Father Coughlin: “I’ll take care of them over the radio.”

London’s Dr. Norman Haire, copresident of the World League for Sexual Reform, in Manhattan: “Father Coughlin doesn’t care how much the children suffer on earth, so long as they are prepared to pick up their little harps and sing Hallelujah.”

Next day, with a fresh rose in his lapel, Johns Hopkins Gynecologist-Naturalist-Botanist-Historian-Professor Howard Atwood Kelly, 75, piously denounced “a certain mechanical meddling with married life which is abhorrent to me. . . . Think of an elaborate conference on Birth Control in the Mayflower Hotel! Such a thing would have been inconceivable 20 years ago. And a great social gathering, too, at which details were talked over. Disgusting! … I have nine children, and 14 grandchildren. . . .”

Dr. William Gerry Morgan, onetime president of the American Medical Association, telegraphed his “continued vigorous opposition” to let-up on the Federal law which pronounces it a crime for doctors to send out birth control information or material by mail.

Cried Dr. Prentiss Wilson, Washington obstetrician: “The American Medical Association comes into the debate with un clean hands. It has refused as a political organization to study that which as a medical society it lists as one of the major problems confronting women.”

The House Judiciary Committee decided that it had heard enough Birth Control talk for this season, closed the hearing, pigeonholed the bill.

Mrs. Sanger rented a Washington house from which she planned to campaign all winter.

Although the women got nothing but publicity out of their parade to Congress, their propaganda and a gradual change in U. S. mores had produced local results throughout the land. Examples:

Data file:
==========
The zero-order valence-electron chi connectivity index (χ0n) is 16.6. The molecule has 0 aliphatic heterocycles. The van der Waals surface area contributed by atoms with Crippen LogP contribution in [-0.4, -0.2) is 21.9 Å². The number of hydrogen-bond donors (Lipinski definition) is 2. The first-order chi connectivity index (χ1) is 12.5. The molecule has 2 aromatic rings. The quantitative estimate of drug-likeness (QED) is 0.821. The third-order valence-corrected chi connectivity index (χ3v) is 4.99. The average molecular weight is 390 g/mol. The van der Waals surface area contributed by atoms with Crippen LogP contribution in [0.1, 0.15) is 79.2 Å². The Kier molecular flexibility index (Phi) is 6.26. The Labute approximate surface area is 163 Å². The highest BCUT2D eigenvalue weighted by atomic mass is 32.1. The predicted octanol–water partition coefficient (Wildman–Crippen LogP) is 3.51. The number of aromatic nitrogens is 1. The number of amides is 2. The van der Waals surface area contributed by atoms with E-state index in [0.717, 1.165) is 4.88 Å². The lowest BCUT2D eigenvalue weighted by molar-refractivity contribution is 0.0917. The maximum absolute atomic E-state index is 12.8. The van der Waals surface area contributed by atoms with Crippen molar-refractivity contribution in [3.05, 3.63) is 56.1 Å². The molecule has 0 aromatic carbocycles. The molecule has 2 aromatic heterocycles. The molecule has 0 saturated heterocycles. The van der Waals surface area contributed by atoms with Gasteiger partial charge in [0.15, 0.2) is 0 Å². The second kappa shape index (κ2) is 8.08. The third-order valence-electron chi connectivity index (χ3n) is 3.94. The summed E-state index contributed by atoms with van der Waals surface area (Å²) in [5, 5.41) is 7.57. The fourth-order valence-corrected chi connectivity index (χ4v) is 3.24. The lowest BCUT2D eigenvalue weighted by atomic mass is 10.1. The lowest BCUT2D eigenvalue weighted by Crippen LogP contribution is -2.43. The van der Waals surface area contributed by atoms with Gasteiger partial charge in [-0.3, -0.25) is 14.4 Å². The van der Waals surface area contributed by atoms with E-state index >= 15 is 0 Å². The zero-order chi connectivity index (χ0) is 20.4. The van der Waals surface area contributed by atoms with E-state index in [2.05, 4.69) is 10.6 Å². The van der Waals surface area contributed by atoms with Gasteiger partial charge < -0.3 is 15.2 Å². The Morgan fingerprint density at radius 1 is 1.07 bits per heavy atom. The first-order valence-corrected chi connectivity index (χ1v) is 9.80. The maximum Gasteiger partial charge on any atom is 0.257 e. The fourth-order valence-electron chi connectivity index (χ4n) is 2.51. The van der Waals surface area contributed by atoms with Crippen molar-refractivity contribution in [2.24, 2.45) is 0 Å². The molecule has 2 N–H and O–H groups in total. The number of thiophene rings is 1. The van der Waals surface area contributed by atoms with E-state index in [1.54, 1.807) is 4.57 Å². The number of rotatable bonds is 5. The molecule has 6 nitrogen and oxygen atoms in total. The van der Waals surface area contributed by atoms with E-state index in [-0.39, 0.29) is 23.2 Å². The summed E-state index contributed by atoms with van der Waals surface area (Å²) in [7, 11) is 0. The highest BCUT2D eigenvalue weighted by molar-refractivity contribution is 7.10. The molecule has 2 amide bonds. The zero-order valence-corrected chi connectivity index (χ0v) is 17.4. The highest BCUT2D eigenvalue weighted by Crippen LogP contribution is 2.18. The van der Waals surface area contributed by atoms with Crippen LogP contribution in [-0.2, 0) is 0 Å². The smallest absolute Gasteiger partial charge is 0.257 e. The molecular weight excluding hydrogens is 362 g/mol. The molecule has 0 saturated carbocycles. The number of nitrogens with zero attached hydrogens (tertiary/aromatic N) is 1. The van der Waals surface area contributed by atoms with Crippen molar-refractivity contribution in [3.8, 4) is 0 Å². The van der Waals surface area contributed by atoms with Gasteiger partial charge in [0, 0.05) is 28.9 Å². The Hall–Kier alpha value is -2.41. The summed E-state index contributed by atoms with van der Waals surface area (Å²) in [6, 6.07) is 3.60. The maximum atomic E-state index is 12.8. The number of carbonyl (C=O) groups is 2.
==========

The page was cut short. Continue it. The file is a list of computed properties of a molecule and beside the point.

1) One hundred and forty birth control clinics in 66 cities of 27 States.

2) Thirty States which have no limiting statute on the dissemination of contraceptive information.

3) Sixteen States which with varying restrictions specifically permit the medical profession to give out information on contraception.

4) Only one State (Mississippi) which specifically forbids doctors to give the information.

5) Only one State (Connecticut) which specifically forbids the use of contraceptives.

6) Commercialization of contraceptives has ceased to be clandestine. Stella Bloch Hanau of the Birth Control Review says that in the vicinity of New York alone 300 manufacturers are making contraceptives of one sort or another. Peddlers hawk material on subway platforms. A 1932 survey of western Florida showed that one form of contraceptive was being sold in 376 gasoline stations, garages, restaurants, soda fountains, barber shops, pool rooms, cigar stands, news stands, shoe shine parlors, grocery stores. Slot machines for dispensing exist in several states. Contraceptives are now advertised in suchmagazines as Outdoor Life, Eagle Magazine, Illustrated Mechanics and Locomotive Engineers’ Journal.

*In the Mayflower Hotel where the birth controllers last week conducted an American Conference on Birth Control & National Recovery. was on exhibit a room full of 100 brands of contraceptives, shipped illegally from Manhattan.